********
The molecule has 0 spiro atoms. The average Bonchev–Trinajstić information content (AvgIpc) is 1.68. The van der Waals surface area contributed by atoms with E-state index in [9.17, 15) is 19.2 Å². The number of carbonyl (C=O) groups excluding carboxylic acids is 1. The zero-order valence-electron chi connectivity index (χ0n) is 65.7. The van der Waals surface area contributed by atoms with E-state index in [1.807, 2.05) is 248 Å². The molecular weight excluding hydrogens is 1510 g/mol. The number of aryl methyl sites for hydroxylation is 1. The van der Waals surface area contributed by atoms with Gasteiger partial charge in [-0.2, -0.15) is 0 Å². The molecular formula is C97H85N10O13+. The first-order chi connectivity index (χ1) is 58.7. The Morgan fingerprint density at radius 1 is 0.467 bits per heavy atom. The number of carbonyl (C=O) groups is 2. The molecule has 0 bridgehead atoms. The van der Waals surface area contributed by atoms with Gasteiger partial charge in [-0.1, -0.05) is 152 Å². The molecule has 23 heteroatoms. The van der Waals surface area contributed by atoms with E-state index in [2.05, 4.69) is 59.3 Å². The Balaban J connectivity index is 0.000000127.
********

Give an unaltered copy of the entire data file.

The molecule has 0 spiro atoms. The average Bonchev–Trinajstić information content (AvgIpc) is 1.68. The van der Waals surface area contributed by atoms with E-state index in [9.17, 15) is 19.2 Å². The number of carbonyl (C=O) groups excluding carboxylic acids is 1. The zero-order valence-electron chi connectivity index (χ0n) is 65.7. The van der Waals surface area contributed by atoms with E-state index in [1.807, 2.05) is 248 Å². The molecular weight excluding hydrogens is 1510 g/mol. The number of aryl methyl sites for hydroxylation is 1. The van der Waals surface area contributed by atoms with Gasteiger partial charge in [-0.2, -0.15) is 0 Å². The molecular formula is C97H85N10O13+. The first-order chi connectivity index (χ1) is 58.7. The Morgan fingerprint density at radius 1 is 0.467 bits per heavy atom. The number of carbonyl (C=O) groups is 2. The molecule has 0 bridgehead atoms. The van der Waals surface area contributed by atoms with Gasteiger partial charge in [-0.1, -0.05) is 152 Å². The molecule has 23 heteroatoms. The van der Waals surface area contributed by atoms with E-state index in [2.05, 4.69) is 59.3 Å². The Balaban J connectivity index is 0.000000127.